Zina



  15. becky jean
    Comment
    15
      · November 26th, 2010 at 10:05 am · Link

    I love to read short short stories in between reading my full length novels because it is a nice change of pace. This story looks great!



  16. Fedora
    Comment
    16
      · November 26th, 2010 at 11:56 am · Link

    I tend to love short stories–they give me a feel for an author’s style, often hooking me for their longer books. And I love that I can fit a short story in sometimes when I don’t have time to read something longer. As for Voices in the Dark–that sounds like a great premise! Can’t wait to read that, Lacey!



  17. CrystalGB
    Comment
    17
      · November 26th, 2010 at 12:08 pm · Link

    Hi Lacey. Your book sounds good. I love the cover art. I like short stories. They give you a romance fix when you have a shorter time to read.



  18. Mary G
    Comment
    18
      · November 26th, 2010 at 12:27 pm · Link

    Hi Beth & Lacey
    Lacey, I love your writing. Fascinating post & it made me appreciate shorts even more.

    The ones I’ve read do have one thread in common – the H & H already know each other, which is one of my fave premises anyway. Whether it’s reunited lovers, co-workers, or friends to lovers, the story length works perfectly. Looking forward to reading more from you.



  19. Valerie
    Comment
    19
      · November 26th, 2010 at 1:31 pm · Link

    I’ve read lots of short stories and am always amazed at how much emotion the author can pack into it.

    I’ve read some of yours too, Lacey, and you are a mistress of the craft!!!

    I am sure that when I am old a grey, I will still read short stories.

    Valerie
    in Germany



  20. Estella
    Comment
    20
      · November 26th, 2010 at 3:22 pm · Link

    I enjoy short stories because they require little time to read.



  21. Jane
    Comment
    21
      · November 26th, 2010 at 3:59 pm · Link

    I do enjoy short stories. The plot moves along at a faster pace, but sometimes you don’t feel the connection between the characters because the relationship feels rushed.



  22. Cathy M
    Comment
    22
      · November 26th, 2010 at 4:10 pm · Link

    Hi Lacey,

    Voices in the Dark sounds like it will be a kick to read. Calling a co-worker by mistake, definitely an OMG moment.



  23. Chelsea B.
    Comment
    23
      · November 26th, 2010 at 4:36 pm · Link

    I’ve not read that many short stories, but there’s definitely not a lot of back-story in the one’s I have read. And that isn’t me complaining. I like the way author’s write shot stories 🙂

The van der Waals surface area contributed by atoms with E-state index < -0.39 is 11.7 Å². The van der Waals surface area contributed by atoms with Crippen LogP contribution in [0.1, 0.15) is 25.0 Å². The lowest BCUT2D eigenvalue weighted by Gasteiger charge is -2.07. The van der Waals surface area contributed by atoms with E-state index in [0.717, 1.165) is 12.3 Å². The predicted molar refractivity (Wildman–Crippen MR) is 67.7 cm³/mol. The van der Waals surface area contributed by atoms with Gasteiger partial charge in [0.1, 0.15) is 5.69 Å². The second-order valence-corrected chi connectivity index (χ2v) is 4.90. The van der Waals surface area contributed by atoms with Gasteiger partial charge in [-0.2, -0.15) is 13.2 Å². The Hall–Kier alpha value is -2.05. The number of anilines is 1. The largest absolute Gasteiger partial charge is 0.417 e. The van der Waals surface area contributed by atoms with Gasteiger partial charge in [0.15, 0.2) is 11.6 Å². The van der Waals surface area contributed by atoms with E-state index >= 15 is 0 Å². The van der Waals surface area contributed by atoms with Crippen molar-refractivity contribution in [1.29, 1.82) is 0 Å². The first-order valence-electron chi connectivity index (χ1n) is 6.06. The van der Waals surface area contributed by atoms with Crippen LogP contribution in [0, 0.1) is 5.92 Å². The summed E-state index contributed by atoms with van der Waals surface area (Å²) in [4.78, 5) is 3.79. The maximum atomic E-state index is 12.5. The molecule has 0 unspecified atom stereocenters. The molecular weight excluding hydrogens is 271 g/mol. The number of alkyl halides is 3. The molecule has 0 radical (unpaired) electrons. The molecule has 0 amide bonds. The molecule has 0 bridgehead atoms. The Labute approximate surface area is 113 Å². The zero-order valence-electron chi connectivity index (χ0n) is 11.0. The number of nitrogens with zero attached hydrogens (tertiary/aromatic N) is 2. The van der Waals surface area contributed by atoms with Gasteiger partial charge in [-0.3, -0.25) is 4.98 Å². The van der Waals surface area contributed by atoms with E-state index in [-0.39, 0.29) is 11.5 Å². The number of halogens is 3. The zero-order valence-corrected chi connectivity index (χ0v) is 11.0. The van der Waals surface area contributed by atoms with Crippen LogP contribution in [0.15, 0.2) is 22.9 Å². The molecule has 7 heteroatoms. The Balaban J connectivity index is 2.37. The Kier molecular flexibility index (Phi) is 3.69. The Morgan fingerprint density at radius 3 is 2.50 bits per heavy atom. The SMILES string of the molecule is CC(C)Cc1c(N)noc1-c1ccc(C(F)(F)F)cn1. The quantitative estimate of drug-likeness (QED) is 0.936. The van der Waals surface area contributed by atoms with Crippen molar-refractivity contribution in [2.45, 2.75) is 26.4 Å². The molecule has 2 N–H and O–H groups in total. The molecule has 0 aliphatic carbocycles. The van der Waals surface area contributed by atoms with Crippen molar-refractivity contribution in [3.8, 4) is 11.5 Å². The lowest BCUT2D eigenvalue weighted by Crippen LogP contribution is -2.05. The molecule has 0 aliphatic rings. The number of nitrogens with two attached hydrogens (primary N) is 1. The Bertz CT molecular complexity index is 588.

24. Lacey Savage
    Comment
    24
      · November 26th, 2010 at 4:38 pm · Link

    Thanks so much for having me here, Beth!

    And thanks, everyone, for your lovely comments. I had a lot of fun writing VOICES IN THE DARK — it’s naughty, sexy, and yes, romantic. 🙂

    Good luck to all of you in the contest!



  25. Stephanie
    Comment
    25
      · November 26th, 2010 at 4:39 pm · Link

    Love your title Lacey! Did you come up with it or your editor?

    I like that I can pick up a short story either between my series or when I need a break and only have a few to read!



  26. Lacey Savage
    Comment
    26
      · November 26th, 2010 at 4:42 pm · Link

    Thanks, Stephanie!

    The title was mine. I’ve been very lucky… in more than 40 books, I’ve never had an editor request a title change.

    I also have a bit of a title fetish. I have a list of over 2,000 titles waiting for stories to go with them.



  27. Jeanette Juan
    Comment
    27
      · November 26th, 2010 at 6:36 pm · Link

    I love short stories because they’re great reads that can be finished fast, especially when super busy.



  28. infinitieh
    Comment
    28
      · November 26th, 2010 at 8:18 pm · Link

    I always have some anthologies around so for those moments when I want to read something but don’t want to get into a whole book. Short stories are great for that. Sure, sometimes I wish a story is longer but that’s when I’d look to see if that author has written longer stories, especially with those characters or set in that world.



  29. Carol L
    Comment
    29
      · November 27th, 2010 at 11:28 am · Link

    Hi Beth and Lacey,
    I enjoyed your post and even if I’m just a reader all these bits of info will remain in my brain. 🙂
    Love the story and look forward to reading it. 🙂
    Carol L.
    Luckly4750@aol.com



  30. Joder
    Comment
    30
      · November 27th, 2010 at 3:50 pm · Link

    I’ve read and enjoyed many short stories and like the tight focus of the stories. There’s no extraneous filler getting in the way of the main characters. The story is theirs and theirs alone and I feel like they’re better understood because of that.